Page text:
Those studies have small samples. This is why it seems the jury is still out. But even if they are correct, for people like me who had large tumors it appears that ALND is still standard. It also appears it is still standard for non-micro mets in lymph nodes. Sereena has both micro and macro mets in her nodes. Again I am not saying she should do the surgery but find out the rational from her surgeon. These studies indicate to me that further studies need to be done with larger samples. The San Antonio one was more significant because it was the largest study to date. They aren't changing the rules yet for a reason.

DONE!! alturl.com/3o9ni • Tattoos 2.7.2012 • Nipples 10.6.2011 • Exchange 6.24.2011 • Chemo 1.18. 2011 • BMX 8.31.2010

Dx 7/13/2010, IDC, 5cm, Stage IIb, Grade 3, 0/14 nodes, ER+/PR+, HER2+
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Jan 15, 2011 08:56PM, edited Apr 16, 2011 10:49PM by mollyann

Every study finds the same thing. You can follow the studies back through Fisher and Halstead. Remember them?

And as far as not changing the surgery rules, there are no rules. Many of the more educated surgeons absolutely will not invade the nodes because there is no survival value. The node invaders will be left behind in the medical world as butchers who crippled their patients. I would not want to be the last patient a surgeon operated on and took nodes before he changed his mind and modernized his procedures.

Look it up. Ask questions. Question authority. Respect other's choices.

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Jan 15, 2011 09:23PM lago wrote:

Mollyann I stop insulting my intelligence with this bull that I've only been on this site here since July. You don't know what I know. You don't know my background. You don't know anything about my research skills and my understanding of how to interpret the research.Every time I disagree with you you either ask for some links or say I haven't been on this site or had breast cancer long enough to know.You won't even share your diagnosis with folks. I wonder why?

I personally take offense when you infer my BS is a butcher that cripples his patients. That's just a nasty thing to say. Out of control, mean comments like that this make you sound very unbelievable. You'd make a great tabloid journalist. Take a little bit of truth and blow it up to get an attention getting headline.Totally irresponsible.

Odd that your signature says "respect other's choices" You have done nothing but insult mine.

DONE!! alturl.com/3o9ni • Tattoos 2.7.2012 • Nipples 10.6.2011 • Exchange 6.24.2011 • Chemo 1.18. 2011 • BMX 8.31.2010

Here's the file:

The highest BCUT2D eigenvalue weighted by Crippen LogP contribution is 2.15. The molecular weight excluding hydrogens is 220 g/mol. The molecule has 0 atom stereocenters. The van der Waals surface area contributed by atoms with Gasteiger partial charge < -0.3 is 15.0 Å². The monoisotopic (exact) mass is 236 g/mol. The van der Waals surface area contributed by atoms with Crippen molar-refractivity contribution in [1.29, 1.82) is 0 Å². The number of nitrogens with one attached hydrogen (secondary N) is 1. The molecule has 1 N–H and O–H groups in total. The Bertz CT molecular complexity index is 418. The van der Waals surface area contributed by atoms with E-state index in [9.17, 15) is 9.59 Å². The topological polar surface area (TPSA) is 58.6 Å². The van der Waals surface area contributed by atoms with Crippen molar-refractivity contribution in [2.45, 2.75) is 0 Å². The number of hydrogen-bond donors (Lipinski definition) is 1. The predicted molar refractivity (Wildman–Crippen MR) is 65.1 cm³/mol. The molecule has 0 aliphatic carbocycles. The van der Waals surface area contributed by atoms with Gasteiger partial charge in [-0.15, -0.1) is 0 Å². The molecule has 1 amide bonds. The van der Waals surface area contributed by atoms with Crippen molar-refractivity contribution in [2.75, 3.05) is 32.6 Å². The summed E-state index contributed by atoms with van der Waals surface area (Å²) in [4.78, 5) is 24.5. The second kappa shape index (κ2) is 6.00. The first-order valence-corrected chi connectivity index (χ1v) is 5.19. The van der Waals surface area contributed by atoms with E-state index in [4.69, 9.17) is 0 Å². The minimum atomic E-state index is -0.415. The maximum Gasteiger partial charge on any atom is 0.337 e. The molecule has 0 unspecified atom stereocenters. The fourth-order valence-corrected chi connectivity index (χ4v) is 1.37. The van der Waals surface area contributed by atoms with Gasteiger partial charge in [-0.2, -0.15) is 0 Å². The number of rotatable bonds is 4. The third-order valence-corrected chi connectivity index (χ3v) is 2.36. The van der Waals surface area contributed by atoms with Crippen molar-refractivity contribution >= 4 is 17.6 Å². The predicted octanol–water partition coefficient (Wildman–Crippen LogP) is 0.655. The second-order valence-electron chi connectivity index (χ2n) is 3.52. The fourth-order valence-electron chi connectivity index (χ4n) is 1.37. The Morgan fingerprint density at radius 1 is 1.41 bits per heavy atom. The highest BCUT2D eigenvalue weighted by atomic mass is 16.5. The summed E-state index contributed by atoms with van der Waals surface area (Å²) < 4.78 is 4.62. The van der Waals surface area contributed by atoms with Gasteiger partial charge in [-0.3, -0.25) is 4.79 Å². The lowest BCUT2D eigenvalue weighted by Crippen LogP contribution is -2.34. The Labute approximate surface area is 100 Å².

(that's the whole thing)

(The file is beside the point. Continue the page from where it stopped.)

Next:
Dx 7/13/2010, IDC, 5cm, Stage IIb, Grade 3, 0/14 nodes, ER+/PR+, HER2+
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Jan 15, 2011 09:42PM, edited Apr 16, 2011 10:48PM by mollyann

 You reply to messages before reading the evidence from peer-review literature. You have already made up your mind so you feel you're above reading the scientific record since Halstead.

Most people are like you, they get the surgery without researching and their doctors don't provide full disclosure. I'm sorry you got lymphedema. 

What I object to is your trying to recruit people into repeating your mistake and encouraging them to disregard the medical findings.

Look it up. Ask questions. Question authority. Respect other's choices.

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Jan 15, 2011 11:07PM Beeb75 wrote:

Highly educated and respected breast surgeons still perform ALNDs, so the question is why? Surely not for mere staging purposes. My surgeon (who went to Harvard Med...just sayin') told me "Lymph node ratio is important." Well, you can't have a low ratio unless a lot of nodes are removed, that's just high school math.  

So what about studies like this one?

http://www.ncbi.nlm.nih.gov/pubmed/12217299

RESULTS: Node-negative patients with < 14 lymph nodes removed had a 10 year survival of 79% compared with 89% in patients with > or = 14 lymph nodes removed (P=0.005). The 10 year survival for patients with an LNR > or = 0.2 was 52%, compared with 73% for patients with an LNR < 0.2 (P<0.0001). A Cox proportional hazards model showed that, for node-negative patients, only age and total number of removed lymph nodes were significant prognostic factors. For node-positive patients, age, total number of removed lymph nodes and the LNR were significant risk factors for survival outcome. The LNR was also significantly associated with the presence of distant metastases during follow-up (hazard ratio 3.56, range 1.63-7.77). 

There are numerous studies about the importance of lymph node ratio. And clearly, our breast surgeons believe they our improving our chances for survival by getting us a better ratio (by taking more nodes.)

Would the ALND naysayers care to respond to this point? 

Dx 7/2010, IDC, 2cm, Stage IIb, Grade 3, 1/20 nodes, ER+/PR+, HER2-
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Jan 15, 2011 11:37PM mathteacher wrote:

Beebe,

That study is just what the critics of lymph node dissection are saying. A better diagnostic tool has been found in tumor biology. You must have read it wrong.

Read the San Antonio study and look at the video of Armando Guiliano, MD

http://www.youtube.com/watch?v=Jnq-LVlgyIw

Institutions vary in their resistance to change. I see the San Francisco area doctors are more progressive.

When in doubt, read the actual studies and do the math.

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Jan 15, 2011 11:53PM EClaire wrote:

I have a question. How does knowing the number or ratio of lymph nodes impact treatment recommendations?

 After reading an article about the Guilliano study, I asked my radiation oncologist if my treatment would be any different if he only knew I had a positive sentinel node vs. knowing I had multiple nodes positive from having an axillary lymph node dissection. He said he might tweak things just a little if he knew that I had multiple nodes involved, but essentially it wouldn't make a difference in treatment (so doing the ALND doesn't seem to add info that he needs).